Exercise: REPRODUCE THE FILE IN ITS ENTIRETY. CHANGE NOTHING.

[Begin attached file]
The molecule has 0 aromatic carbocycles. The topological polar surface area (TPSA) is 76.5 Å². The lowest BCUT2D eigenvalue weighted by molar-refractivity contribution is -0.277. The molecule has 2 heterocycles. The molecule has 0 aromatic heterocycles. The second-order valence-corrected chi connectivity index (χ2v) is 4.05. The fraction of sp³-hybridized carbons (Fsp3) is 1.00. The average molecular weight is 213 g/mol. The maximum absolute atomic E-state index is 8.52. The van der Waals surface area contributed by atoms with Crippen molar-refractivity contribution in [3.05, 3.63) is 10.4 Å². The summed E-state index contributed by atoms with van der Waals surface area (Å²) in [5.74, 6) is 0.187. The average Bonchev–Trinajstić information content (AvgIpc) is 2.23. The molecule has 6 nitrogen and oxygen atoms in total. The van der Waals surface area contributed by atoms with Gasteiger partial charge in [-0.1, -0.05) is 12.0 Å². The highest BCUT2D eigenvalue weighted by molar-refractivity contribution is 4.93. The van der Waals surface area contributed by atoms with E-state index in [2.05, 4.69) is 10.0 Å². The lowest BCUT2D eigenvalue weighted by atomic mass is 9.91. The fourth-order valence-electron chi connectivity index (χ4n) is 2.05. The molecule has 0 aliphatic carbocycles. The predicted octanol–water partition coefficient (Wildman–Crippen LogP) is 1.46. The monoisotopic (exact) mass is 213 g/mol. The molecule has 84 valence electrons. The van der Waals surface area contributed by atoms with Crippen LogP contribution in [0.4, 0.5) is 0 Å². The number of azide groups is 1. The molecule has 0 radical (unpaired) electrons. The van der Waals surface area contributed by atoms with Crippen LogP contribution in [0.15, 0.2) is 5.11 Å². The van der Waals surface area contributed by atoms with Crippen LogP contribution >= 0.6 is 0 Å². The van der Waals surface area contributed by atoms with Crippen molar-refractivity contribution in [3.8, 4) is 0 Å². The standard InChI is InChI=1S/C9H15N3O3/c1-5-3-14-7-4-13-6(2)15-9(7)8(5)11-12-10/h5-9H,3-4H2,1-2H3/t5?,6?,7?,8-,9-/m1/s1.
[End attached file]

The molecule has 0 aromatic carbocycles. The topological polar surface area (TPSA) is 76.5 Å². The lowest BCUT2D eigenvalue weighted by molar-refractivity contribution is -0.277. The molecule has 2 heterocycles. The molecule has 0 aromatic heterocycles. The second-order valence-corrected chi connectivity index (χ2v) is 4.05. The fraction of sp³-hybridized carbons (Fsp3) is 1.00. The average molecular weight is 213 g/mol. The maximum absolute atomic E-state index is 8.52. The van der Waals surface area contributed by atoms with Crippen molar-refractivity contribution in [3.05, 3.63) is 10.4 Å². The summed E-state index contributed by atoms with van der Waals surface area (Å²) in [5.74, 6) is 0.187. The average Bonchev–Trinajstić information content (AvgIpc) is 2.23. The molecule has 6 nitrogen and oxygen atoms in total. The van der Waals surface area contributed by atoms with Gasteiger partial charge in [-0.1, -0.05) is 12.0 Å². The highest BCUT2D eigenvalue weighted by molar-refractivity contribution is 4.93. The van der Waals surface area contributed by atoms with E-state index in [2.05, 4.69) is 10.0 Å². The lowest BCUT2D eigenvalue weighted by atomic mass is 9.91. The fourth-order valence-electron chi connectivity index (χ4n) is 2.05. The molecule has 0 aliphatic carbocycles. The predicted octanol–water partition coefficient (Wildman–Crippen LogP) is 1.46. The monoisotopic (exact) mass is 213 g/mol. The molecule has 84 valence electrons. The van der Waals surface area contributed by atoms with Crippen LogP contribution in [0.4, 0.5) is 0 Å². The number of azide groups is 1. The molecule has 0 radical (unpaired) electrons. The van der Waals surface area contributed by atoms with Crippen LogP contribution in [0.15, 0.2) is 5.11 Å². The van der Waals surface area contributed by atoms with Crippen LogP contribution >= 0.6 is 0 Å². The van der Waals surface area contributed by atoms with Crippen molar-refractivity contribution in [3.8, 4) is 0 Å². The standard InChI is InChI=1S/C9H15N3O3/c1-5-3-14-7-4-13-6(2)15-9(7)8(5)11-12-10/h5-9H,3-4H2,1-2H3/t5?,6?,7?,8-,9-/m1/s1.